Since astronomer Nicolaus Copernicus practically revolutionized celestial spheres with the publication of his heliocentric model in 1543, our planet has gone from the center of the universe to a mere prop of the vast cosmos. Because of this displacement, measuring the Earth’s dimensions has become vitalIt is used not only to prove the new model, but also to compare us with other celestial bodies and measure star distances.

Although some evaluations such as diameter, circumference, surface area can be made by direct observations using geodetic methods (triangulation, trilateration and leveling), when it comes to mass, which we colloquially call “weight”, the process takes hundreds of years. The estimate is years away and some questions still arise among experts.

Just as we want to know how many kilograms the Earth weighs, we are actually looking for its mass, that is, the amount of matter the planet contains, regardless of its location in the Universe. Weight depends on where the object is measured: A person weighing 80 kg and 784.8 Newton on Earth would have only 129.6 N on the Moon, or 16.5% of his own weight.

So what is the mass of the Earth?

Earth is the largest and densest of the rocky planets in the Solar System.

If understanding the basic concepts of the weight of objects in terms of mass and the gravitational force acting on them requires some basic and astronomical knowledge, imagine what it would be like to apply this logic to an entire planet.

To reach the desired number, scientists first had to understand Newton’s law of universal gravitation and observe the Earth’s gravitational effects on other bodies. Measurement of the gravitational constant and application of other observations, which we will see below, It was possible to calculate the mass of the Earth as approximately 5.9722×1024 kilograms, equivalent to 5.9722 septillion kilograms according to NASA.

This value may still fluctuate slightly as there is space dust reaching the planet and some gases leaking from our atmosphere. In any case, since it is not possible to place the Earth on a cosmic scale, scientists had to triangulate its mass using other measurable objects.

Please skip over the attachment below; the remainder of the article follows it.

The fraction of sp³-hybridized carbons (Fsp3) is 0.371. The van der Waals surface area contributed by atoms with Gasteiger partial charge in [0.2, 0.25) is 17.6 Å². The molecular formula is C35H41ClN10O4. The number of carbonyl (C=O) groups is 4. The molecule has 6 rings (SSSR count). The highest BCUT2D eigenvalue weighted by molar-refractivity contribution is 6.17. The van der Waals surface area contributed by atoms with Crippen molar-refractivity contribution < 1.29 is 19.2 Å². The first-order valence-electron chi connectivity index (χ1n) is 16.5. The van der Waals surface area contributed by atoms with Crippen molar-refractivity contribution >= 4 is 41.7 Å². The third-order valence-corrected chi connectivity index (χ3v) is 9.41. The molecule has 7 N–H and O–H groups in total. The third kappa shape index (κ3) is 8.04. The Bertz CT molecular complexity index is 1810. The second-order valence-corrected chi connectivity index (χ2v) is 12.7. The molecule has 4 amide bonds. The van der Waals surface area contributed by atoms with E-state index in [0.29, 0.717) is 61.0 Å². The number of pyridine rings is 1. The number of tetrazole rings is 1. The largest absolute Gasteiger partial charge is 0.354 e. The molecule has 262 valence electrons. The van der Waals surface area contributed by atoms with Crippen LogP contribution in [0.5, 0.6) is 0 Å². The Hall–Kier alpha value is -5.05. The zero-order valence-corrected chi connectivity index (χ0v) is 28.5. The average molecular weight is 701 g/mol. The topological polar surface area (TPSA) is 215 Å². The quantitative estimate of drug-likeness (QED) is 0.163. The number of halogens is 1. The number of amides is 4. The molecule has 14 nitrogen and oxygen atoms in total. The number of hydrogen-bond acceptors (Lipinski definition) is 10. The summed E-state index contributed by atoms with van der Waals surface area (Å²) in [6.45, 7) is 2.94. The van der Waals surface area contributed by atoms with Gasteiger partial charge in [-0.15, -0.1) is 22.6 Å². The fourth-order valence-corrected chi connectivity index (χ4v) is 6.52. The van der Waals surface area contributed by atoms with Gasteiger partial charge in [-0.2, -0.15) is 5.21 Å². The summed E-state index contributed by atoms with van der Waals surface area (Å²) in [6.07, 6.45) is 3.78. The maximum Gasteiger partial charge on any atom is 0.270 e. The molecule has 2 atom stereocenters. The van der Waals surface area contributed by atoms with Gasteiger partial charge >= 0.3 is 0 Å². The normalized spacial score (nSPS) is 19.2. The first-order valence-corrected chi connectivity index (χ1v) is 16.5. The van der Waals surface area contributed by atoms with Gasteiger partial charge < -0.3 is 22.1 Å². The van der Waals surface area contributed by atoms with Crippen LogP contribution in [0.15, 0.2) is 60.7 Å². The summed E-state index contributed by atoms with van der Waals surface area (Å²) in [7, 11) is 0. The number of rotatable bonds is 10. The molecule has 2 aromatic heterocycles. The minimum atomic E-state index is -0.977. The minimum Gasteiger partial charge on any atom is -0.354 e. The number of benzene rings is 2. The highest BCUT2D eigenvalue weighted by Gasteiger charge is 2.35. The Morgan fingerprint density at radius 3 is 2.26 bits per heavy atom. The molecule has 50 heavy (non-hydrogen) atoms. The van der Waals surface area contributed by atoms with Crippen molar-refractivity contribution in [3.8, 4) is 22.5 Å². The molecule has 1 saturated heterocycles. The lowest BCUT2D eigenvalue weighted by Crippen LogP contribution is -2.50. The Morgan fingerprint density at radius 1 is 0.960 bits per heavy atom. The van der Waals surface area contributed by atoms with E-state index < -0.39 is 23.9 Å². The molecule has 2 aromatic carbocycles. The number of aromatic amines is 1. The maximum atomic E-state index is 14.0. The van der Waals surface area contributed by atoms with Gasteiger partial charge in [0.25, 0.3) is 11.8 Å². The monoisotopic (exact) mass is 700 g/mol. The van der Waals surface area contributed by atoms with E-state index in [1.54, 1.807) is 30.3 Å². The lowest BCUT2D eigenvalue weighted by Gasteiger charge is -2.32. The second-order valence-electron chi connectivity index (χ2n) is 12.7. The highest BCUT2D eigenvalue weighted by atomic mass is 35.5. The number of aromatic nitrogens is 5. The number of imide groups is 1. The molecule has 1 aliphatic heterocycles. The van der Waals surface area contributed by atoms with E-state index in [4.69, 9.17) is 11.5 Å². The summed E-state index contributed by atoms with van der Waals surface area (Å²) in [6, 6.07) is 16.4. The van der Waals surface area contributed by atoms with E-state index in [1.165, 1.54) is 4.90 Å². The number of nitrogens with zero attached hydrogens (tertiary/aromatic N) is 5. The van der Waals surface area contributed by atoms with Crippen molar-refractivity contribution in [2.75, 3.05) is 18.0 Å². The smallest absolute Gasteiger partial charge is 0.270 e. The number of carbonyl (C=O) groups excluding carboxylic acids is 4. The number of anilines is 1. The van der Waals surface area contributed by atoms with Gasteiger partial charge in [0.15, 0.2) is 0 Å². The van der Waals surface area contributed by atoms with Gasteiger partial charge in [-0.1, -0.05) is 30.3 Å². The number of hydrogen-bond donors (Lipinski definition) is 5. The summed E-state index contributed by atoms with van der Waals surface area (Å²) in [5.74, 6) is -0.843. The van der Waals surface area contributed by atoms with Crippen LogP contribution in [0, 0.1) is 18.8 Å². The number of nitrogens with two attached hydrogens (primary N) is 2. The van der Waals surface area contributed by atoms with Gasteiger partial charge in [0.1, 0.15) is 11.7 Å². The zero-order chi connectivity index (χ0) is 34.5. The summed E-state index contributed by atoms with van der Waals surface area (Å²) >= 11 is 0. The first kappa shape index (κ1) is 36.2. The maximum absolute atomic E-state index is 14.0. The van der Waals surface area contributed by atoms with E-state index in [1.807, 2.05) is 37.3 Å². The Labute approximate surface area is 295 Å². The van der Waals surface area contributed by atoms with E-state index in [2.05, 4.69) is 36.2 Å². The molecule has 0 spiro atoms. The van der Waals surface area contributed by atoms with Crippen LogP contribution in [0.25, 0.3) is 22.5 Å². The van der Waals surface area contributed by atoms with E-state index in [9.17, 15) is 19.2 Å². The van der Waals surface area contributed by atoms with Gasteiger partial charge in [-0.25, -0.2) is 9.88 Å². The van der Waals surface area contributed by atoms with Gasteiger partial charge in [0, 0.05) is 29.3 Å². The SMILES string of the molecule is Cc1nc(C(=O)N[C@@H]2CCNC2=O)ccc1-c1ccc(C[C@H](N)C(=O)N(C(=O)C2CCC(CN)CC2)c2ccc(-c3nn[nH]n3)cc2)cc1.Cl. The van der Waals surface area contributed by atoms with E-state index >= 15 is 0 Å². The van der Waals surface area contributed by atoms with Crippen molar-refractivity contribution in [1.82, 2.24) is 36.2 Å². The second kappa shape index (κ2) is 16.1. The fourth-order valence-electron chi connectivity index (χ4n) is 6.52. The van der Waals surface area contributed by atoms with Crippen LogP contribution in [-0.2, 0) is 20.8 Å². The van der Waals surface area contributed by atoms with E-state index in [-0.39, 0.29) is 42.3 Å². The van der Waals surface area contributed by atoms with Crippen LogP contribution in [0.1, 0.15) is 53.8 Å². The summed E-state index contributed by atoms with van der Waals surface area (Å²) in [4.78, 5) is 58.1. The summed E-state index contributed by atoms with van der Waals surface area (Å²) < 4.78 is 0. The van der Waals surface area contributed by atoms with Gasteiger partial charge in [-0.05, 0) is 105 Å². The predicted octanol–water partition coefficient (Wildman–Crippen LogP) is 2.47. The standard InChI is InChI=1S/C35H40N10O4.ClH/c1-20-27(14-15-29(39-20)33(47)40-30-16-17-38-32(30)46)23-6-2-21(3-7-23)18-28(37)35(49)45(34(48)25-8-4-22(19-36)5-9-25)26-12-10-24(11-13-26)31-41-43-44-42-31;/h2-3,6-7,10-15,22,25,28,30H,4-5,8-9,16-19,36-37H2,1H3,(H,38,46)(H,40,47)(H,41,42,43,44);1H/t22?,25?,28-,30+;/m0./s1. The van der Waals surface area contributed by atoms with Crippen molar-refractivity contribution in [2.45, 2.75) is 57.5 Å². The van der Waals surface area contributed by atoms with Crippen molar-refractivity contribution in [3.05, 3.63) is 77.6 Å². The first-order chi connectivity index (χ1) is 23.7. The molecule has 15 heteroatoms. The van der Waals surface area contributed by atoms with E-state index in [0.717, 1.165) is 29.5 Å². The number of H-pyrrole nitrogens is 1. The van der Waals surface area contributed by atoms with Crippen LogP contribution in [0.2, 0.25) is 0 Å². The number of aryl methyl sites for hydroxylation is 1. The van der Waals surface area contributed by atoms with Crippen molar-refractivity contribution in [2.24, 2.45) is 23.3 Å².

“Weighing the Earth”: the law of universal gravitation

Although Newton's formula dates back to 1687, the value of G was measured only in 1798.

The first principal component to estimate is Correctly the mass of the Earth was Isaac Newton’s law of universal gravitationBecause it provides the mathematical basis for calculating the gravitational force between the Earth and other objects. It starts from the principle that everything that has mass also has gravitational force, that is, “there will always be some force between any two objects”.

In the formula, Newton calculated the gravitational force (F) between two objects by multiplying the objects’ respective masses (m1 and m2), dividing by the square of the distance between the objects’ centers (r²), and then multiplying this number by the gravitational constant (G), also known as the intrinsic force of gravity.

However, it was not until 111 years later that physicist Henry Cavendish managed to determine the “G” of the problem, the first precise measurement of the gravitational constant. Using an experiment called torsion balance, the Englishman arrived at a value very close to: It is greater than the one currently accepted by CODATA, which has been increased from 6.67 x 10 to -11 N.m²/kg². The result is a scientific notation equal to 0.0000000000674.

“The cracks the universe presents”

Cavendish's experiment continues to be used more than two centuries later.

As you see, This value of G is extremely small because the gravitational force that governs the Universe is also extremely weak.. In order to feel this, which is imperceptible to us, we must have a body mass similar to that of planets or stars. To give you an idea, the gravitational force between two people is 10.20 It is many times smaller than that between the Earth and the Moon.

Today, more than two centuries after Cavendish’s experiment, his method continues to be used, although it is limited compared to modern technologies. Although milestones in the history of physics, these two tools provide measurements that are prone to human error, according to Stephan Schlamminger, a metrologist at the US National Institute of Standards and Technology (NIST).

Schlamminger doesn’t think these discrepancies are necessarily bad, Schlamminger told LiveScience. “These are cracks that the universe gives us so that we can use our levers to gain greater scientific understanding,” he concludes. This makes the search for the exact “weight” of the Earth a question that continues to motivate active research in modern physics.

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Source: Tec Mundo

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I'm Blaine Morgan, an experienced journalist and writer with over 8 years of experience in the tech industry. My expertise lies in writing about technology news and trends, covering everything from cutting-edge gadgets to emerging software developments. I've written for several leading publications including Gadget Onus where I am an author.

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